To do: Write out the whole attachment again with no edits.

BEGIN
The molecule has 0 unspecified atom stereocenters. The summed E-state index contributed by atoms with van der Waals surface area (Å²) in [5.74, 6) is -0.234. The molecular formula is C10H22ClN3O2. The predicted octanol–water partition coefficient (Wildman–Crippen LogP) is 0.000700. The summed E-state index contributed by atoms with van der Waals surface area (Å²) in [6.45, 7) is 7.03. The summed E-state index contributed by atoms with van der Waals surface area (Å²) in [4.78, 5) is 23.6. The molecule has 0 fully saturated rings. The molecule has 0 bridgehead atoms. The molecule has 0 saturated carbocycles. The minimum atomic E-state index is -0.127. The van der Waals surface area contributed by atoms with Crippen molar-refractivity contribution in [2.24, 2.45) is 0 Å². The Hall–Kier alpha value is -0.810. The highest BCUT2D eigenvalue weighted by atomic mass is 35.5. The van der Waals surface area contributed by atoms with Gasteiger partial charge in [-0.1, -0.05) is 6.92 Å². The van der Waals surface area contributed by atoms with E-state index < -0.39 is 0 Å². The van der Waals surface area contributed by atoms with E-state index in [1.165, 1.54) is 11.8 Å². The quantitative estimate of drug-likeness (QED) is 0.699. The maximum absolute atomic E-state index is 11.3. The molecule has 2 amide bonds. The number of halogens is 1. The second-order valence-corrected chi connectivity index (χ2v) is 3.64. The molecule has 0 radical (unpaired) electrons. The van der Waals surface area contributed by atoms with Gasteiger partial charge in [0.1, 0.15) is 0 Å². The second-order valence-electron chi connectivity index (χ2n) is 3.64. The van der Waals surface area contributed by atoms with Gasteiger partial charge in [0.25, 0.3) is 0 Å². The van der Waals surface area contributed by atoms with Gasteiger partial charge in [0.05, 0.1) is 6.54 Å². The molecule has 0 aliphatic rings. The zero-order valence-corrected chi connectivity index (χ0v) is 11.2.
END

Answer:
The molecule has 0 unspecified atom stereocenters. The summed E-state index contributed by atoms with van der Waals surface area (Å²) in [5.74, 6) is -0.234. The molecular formula is C10H22ClN3O2. The predicted octanol–water partition coefficient (Wildman–Crippen LogP) is 0.000700. The summed E-state index contributed by atoms with van der Waals surface area (Å²) in [6.45, 7) is 7.03. The summed E-state index contributed by atoms with van der Waals surface area (Å²) in [4.78, 5) is 23.6. The molecule has 0 fully saturated rings. The molecule has 0 bridgehead atoms. The molecule has 0 saturated carbocycles. The minimum atomic E-state index is -0.127. The van der Waals surface area contributed by atoms with Crippen molar-refractivity contribution in [2.24, 2.45) is 0 Å². The Hall–Kier alpha value is -0.810. The highest BCUT2D eigenvalue weighted by atomic mass is 35.5. The van der Waals surface area contributed by atoms with Gasteiger partial charge in [-0.1, -0.05) is 6.92 Å². The van der Waals surface area contributed by atoms with E-state index < -0.39 is 0 Å². The van der Waals surface area contributed by atoms with E-state index in [1.165, 1.54) is 11.8 Å². The quantitative estimate of drug-likeness (QED) is 0.699. The maximum absolute atomic E-state index is 11.3. The molecule has 2 amide bonds. The number of halogens is 1. The second-order valence-corrected chi connectivity index (χ2v) is 3.64. The molecule has 0 radical (unpaired) electrons. The van der Waals surface area contributed by atoms with Gasteiger partial charge in [0.1, 0.15) is 0 Å². The second-order valence-electron chi connectivity index (χ2n) is 3.64. The van der Waals surface area contributed by atoms with Gasteiger partial charge in [0.25, 0.3) is 0 Å². The van der Waals surface area contributed by atoms with Gasteiger partial charge in [0.05, 0.1) is 6.54 Å². The molecule has 0 aliphatic rings. The zero-order valence-corrected chi connectivity index (χ0v) is 11.2.